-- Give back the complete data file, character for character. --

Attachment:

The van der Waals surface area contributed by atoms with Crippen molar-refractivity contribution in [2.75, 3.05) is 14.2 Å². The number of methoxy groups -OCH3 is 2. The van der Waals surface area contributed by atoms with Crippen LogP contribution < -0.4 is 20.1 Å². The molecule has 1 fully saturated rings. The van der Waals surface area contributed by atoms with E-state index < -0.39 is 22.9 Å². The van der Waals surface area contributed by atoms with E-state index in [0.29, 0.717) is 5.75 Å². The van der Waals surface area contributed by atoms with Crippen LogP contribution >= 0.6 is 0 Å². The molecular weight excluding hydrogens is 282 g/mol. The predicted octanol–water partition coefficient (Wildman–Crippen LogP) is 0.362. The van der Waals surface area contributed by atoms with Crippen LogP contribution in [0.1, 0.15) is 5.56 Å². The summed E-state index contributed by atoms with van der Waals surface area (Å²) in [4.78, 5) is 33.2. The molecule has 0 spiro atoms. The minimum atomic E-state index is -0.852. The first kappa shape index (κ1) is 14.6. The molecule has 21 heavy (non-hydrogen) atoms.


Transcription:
The van der Waals surface area contributed by atoms with Crippen molar-refractivity contribution in [2.75, 3.05) is 14.2 Å². The number of methoxy groups -OCH3 is 2. The van der Waals surface area contributed by atoms with Crippen LogP contribution < -0.4 is 20.1 Å². The molecule has 1 fully saturated rings. The van der Waals surface area contributed by atoms with E-state index < -0.39 is 22.9 Å². The van der Waals surface area contributed by atoms with E-state index in [0.29, 0.717) is 5.75 Å². The van der Waals surface area contributed by atoms with Crippen LogP contribution >= 0.6 is 0 Å². The molecular weight excluding hydrogens is 282 g/mol. The predicted octanol–water partition coefficient (Wildman–Crippen LogP) is 0.362. The van der Waals surface area contributed by atoms with Crippen LogP contribution in [0.1, 0.15) is 5.56 Å². The summed E-state index contributed by atoms with van der Waals surface area (Å²) in [4.78, 5) is 33.2. The molecule has 0 spiro atoms. The minimum atomic E-state index is -0.852. The first kappa shape index (κ1) is 14.6. The molecule has 21 heavy (non-hydrogen) atoms.